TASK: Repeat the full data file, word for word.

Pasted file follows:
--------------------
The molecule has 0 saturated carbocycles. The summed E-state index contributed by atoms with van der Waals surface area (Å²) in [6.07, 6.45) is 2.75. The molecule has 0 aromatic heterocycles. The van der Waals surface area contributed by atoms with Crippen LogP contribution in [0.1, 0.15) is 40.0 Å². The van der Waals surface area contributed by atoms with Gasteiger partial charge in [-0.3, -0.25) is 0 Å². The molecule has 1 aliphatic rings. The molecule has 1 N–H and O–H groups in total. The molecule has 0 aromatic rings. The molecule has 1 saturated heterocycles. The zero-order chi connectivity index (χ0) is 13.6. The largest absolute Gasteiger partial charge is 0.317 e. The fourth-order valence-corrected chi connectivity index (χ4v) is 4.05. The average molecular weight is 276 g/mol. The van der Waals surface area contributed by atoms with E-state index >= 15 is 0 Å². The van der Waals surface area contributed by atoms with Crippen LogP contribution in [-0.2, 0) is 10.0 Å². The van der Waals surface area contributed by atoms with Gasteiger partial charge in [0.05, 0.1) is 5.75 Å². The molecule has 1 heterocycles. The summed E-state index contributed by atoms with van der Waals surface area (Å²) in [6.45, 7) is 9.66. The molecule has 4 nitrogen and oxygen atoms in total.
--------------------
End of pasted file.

The molecule has 0 saturated carbocycles. The summed E-state index contributed by atoms with van der Waals surface area (Å²) in [6.07, 6.45) is 2.75. The molecule has 0 aromatic heterocycles. The van der Waals surface area contributed by atoms with Crippen LogP contribution in [0.1, 0.15) is 40.0 Å². The van der Waals surface area contributed by atoms with Gasteiger partial charge in [-0.3, -0.25) is 0 Å². The molecule has 1 aliphatic rings. The molecule has 1 N–H and O–H groups in total. The molecule has 0 aromatic rings. The molecule has 1 saturated heterocycles. The zero-order chi connectivity index (χ0) is 13.6. The largest absolute Gasteiger partial charge is 0.317 e. The fourth-order valence-corrected chi connectivity index (χ4v) is 4.05. The average molecular weight is 276 g/mol. The van der Waals surface area contributed by atoms with E-state index >= 15 is 0 Å². The van der Waals surface area contributed by atoms with Crippen LogP contribution in [-0.2, 0) is 10.0 Å². The van der Waals surface area contributed by atoms with Gasteiger partial charge in [0.05, 0.1) is 5.75 Å². The molecule has 1 heterocycles. The summed E-state index contributed by atoms with van der Waals surface area (Å²) in [6.45, 7) is 9.66. The molecule has 4 nitrogen and oxygen atoms in total.